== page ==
JUBA (Reuters) - The government of South Sudan agreed on Sunday to accept 4,000 extra peacekeepers in a bid to avoid an arms embargo threatened by the United Nations Security Council, but said the details of the deployment were still being discussed.
The announcement came after a meeting in the South Sudanese capital, Juba, between President Salva Kiir and the U.N. Security Council, led by U.S. Ambassador Samantha Power.
The 15-member council last month authorized the deployment of a 4,000-strong regional protection force as part of the U.N. peacekeeping mission already on the ground, known as UNMISS. It threatened to consider an arms embargo if Kiir’s government did not cooperate.
“To improve the security situation the Transitional Government of National Unity gave its consent to the deployment, as part of UNMISS, of the regional protection force,” the South Sudanese government and the Security Council said in a joint communique.
The countries contributing troops to the force, UNMISS and the government would “continue to work through the modalities of deployment,” the statement said.
East African regional bloc IGAD pushed for a regional protection force and has pledged to provide the troops. South Sudan Minister of Cabinet Affairs, Martin Elia Lomoro, said the government had no objection to who contributes soldiers.
The council authorized the new force following several days of heavy fighting involving tanks and helicopters in Juba in July between troops loyal to Kiir and those backing former Vice President Riek Machar. The violence raised fears of a return to full scale civil war in the world’s newest nation.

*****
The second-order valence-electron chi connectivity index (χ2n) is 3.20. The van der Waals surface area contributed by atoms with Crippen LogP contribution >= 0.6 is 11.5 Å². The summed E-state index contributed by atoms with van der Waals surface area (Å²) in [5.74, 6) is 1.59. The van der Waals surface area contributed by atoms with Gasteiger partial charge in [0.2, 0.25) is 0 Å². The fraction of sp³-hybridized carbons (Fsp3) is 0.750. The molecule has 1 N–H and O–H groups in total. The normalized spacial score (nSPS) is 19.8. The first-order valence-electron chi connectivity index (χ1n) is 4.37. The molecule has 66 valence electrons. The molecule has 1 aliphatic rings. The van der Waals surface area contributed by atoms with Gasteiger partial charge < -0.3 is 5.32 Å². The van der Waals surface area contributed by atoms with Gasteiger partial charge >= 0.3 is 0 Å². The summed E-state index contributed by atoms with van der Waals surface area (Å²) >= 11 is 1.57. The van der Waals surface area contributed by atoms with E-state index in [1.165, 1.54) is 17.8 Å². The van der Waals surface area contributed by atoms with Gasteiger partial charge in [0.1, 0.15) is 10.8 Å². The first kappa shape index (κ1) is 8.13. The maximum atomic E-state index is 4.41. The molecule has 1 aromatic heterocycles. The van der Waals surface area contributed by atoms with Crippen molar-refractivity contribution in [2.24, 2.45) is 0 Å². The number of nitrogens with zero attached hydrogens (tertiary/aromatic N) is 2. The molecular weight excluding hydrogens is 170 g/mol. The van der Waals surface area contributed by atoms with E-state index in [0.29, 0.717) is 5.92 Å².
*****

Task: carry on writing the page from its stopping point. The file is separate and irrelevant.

In the resolution, the council pledged to discuss imposing a possible arms embargo on South Sudan if U.N. Secretary-General Ban Ki-moon reports back in mid-September that the government was not cooperating on the force and was obstructing the work of peacekeepers on the ground.
“The Transitional Government of National Unity commits to permit free movement to UNMISS in conformity with its mandate, including to protect civilians,” according to the statement on Sunday.
The government and the peacekeeping force will come up with “concrete steps to remove impediments to UNMISS’ ability to implement its mandate.”
U.N. peacekeepers have been deployed in South Sudan since 2011, when the country gained independence from Sudan.
Political rivalry between Kiir and Machar sparked a civil war in 2013, but while the pair signed a shaky peace deal a year ago, fighting has continued and Machar fled the country after the eruption of violence in July.
“The challenge now is to make sure that a piece of paper becomes operationalized,” Power told reporters after meeting Kiir. “Now we have to turn it into steps to improve life for people in great need.”
The government and the Security Council agreed “that the humanitarian and security needs of the people were paramount.”
Reporting By Michelle Nichols; Editing by Mary Milliken